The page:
12 Beautiful Portraits Of Black Identity Challenging the “One-Drop” Rule

Posted in Anthropology, Articles, Arts, Media Archive, Social Science, United States on 2014-02-06 13:48Z by Steven

12 Beautiful Portraits Of Black Identity Challenging the “One-Drop” Rule

New York, New York

Amirah Mercer

What are you?” they’d ask, head tilted and eyes squinted.

“Black,” I’d reply.

“No … but like, what else are you? I know it’s not all black.”

So went a typical interrogation by my peers as a kid. With skin lighter than even some who identify as White, and hair that streaks blond in the sun, I’ve never been offended by the question, although I have since changed my response. To the more politically correct question that I’m asked in adulthood — “Where are you from?” — I would recite my ethnic makeup, followed by a definitive, “But I identify as Black.” (If I feel like being a wise ass, I’ll simply reply with “New Jersey.”)

How do you define a racial identity? Can “blackness” be defined simply by a person’s skin tone, hair texture and facial features? Can we define it by the way someone walks or the way they talk? Can it be a product of someone’s cultural affinities, regardless of what she looks like?

These are the questions that Dr. Yaba Blay and photographer Noelle Théard encourage us to wrestle with in (1)ne Drop: Shifting the Lens on Race. Featuring the perspectives of 58 people who identify as part of the larger “racial, cultural, and social group generally referred to and known as Black,” the book combines candid memoirs and striking portraits to explore the complexities of Black identity and celebrate an individual’s right to self-identify.

(1)ne Drop’s title derives from the “one-drop rule” — a (successful) attempt to define blackness in America as one drop, or at least 1/32, of Black ancestry for the economic, social, and political purposes of distinguishing a Black person from a White person. I say “successful,” because the one-drop rule still holds cultural weight today, especially with regard to how we value light and dark skin. For this reason, Dr. Blay aims to “challenge narrow yet popular perceptions of what Blackness is and what Blackness looks like.”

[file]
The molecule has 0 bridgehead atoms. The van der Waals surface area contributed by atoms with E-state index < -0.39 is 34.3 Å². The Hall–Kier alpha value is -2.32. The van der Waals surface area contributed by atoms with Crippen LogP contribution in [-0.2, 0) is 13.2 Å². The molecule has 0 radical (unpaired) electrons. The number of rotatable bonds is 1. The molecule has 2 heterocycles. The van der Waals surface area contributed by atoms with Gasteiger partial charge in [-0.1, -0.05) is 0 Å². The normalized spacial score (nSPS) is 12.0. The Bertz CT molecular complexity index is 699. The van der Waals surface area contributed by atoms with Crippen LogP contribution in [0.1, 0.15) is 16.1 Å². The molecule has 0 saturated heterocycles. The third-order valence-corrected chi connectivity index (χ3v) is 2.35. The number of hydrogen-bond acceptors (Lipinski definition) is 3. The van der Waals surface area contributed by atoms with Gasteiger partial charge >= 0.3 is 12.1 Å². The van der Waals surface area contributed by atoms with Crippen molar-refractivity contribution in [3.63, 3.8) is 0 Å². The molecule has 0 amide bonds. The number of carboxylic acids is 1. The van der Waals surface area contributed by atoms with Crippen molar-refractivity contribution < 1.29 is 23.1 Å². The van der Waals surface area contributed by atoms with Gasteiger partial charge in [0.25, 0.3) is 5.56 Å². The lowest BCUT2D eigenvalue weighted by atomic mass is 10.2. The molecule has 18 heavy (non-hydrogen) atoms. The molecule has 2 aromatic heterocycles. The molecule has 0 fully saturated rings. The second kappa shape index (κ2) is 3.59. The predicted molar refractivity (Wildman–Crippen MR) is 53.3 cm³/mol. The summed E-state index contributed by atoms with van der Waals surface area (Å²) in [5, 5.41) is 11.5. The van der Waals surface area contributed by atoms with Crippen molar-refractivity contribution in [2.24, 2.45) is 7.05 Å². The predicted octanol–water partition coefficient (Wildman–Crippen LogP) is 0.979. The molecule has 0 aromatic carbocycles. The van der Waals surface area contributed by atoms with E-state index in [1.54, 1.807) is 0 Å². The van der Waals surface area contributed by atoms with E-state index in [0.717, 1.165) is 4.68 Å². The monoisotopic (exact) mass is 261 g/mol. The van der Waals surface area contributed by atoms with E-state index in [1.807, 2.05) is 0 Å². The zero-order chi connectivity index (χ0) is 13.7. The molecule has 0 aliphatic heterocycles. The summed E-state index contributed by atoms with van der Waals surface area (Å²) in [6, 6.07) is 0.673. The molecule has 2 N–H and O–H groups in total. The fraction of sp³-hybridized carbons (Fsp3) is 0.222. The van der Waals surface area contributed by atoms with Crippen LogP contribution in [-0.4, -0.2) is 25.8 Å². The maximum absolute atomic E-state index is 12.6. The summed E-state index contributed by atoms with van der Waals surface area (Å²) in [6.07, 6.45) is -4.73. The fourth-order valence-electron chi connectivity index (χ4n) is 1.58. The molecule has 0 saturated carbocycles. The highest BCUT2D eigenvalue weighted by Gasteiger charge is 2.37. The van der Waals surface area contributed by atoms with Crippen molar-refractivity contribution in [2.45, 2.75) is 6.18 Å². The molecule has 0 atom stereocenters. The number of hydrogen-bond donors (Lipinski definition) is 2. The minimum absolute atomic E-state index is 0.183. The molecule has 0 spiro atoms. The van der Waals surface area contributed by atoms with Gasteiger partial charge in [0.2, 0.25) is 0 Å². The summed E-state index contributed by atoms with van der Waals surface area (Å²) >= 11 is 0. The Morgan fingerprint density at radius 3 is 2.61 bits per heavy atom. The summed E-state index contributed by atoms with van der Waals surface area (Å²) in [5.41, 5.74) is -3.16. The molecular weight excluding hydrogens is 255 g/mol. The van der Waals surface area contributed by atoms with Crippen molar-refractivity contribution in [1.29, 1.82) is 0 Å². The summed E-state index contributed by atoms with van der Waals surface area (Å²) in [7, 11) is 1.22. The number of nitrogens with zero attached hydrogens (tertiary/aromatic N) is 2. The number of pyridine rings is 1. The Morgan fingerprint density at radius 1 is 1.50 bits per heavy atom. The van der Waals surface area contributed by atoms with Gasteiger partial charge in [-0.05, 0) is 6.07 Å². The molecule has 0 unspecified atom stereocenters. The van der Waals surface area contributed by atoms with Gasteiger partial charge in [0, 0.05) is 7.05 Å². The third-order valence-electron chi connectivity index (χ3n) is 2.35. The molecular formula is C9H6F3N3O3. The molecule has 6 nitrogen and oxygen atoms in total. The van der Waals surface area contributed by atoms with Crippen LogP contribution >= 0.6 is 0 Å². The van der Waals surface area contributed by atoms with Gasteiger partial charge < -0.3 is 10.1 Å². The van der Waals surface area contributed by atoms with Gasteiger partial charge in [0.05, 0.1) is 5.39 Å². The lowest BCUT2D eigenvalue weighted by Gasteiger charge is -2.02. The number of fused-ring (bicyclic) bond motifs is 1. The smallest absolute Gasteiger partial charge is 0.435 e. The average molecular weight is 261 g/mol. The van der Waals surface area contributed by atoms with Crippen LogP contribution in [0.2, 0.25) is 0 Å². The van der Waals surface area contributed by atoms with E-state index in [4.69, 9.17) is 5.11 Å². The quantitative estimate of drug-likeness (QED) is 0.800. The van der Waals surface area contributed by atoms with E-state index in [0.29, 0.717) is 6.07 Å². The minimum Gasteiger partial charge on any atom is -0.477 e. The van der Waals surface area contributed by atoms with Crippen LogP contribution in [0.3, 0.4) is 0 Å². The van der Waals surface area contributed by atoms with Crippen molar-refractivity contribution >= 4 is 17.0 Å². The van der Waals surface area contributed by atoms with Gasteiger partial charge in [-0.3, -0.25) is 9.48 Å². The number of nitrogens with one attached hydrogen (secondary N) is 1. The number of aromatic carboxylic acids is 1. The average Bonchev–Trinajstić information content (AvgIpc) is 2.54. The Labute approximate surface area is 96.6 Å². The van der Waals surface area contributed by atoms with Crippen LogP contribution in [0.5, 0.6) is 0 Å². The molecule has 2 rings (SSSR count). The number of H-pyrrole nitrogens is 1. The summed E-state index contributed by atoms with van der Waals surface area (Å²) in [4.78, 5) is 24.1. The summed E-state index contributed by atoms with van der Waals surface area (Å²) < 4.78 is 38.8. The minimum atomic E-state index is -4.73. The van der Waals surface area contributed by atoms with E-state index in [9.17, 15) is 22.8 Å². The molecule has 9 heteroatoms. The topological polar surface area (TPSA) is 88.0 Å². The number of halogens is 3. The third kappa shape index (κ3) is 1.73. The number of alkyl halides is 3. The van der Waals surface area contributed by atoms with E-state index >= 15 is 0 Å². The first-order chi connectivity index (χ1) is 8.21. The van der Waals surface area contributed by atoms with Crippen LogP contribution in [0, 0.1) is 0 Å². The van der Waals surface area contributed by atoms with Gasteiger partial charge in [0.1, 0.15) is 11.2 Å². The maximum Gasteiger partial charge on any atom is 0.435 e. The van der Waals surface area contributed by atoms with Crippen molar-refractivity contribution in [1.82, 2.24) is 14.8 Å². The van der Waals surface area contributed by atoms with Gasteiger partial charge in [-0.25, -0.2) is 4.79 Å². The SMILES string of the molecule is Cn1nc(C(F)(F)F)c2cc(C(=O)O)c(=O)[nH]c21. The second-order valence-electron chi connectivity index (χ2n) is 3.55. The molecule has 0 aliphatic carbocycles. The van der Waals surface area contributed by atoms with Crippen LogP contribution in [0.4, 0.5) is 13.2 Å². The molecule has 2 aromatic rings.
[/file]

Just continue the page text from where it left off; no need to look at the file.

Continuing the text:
“I think the context that we live in shapes the way you identify yourself, and the way others identify you,” says Dr. Blay. And therein lies the power of (1)ne Drop. From Zun Lee, a man who has always identified as Black despite being phenotypically Asian, to Sembene McFarland, a woman whose vitiligo bizarrely blurs other people’s perception of her race, to James Bartlett, a man who is mistaken for Italian, Arab or Hispanic depending on what U.S. city he’s in, (1)ne Drop narrates a story of blackness that is not bound by looks, but that is fluid and empowered by the act of self-identification.

Below are 12 portraits of participants, including their self-identification and a piece of their personal story from (1)ne Drop: Shifting the Lens on Race:…

Read the entire article and view the portraits here.

Tags: , , , , ,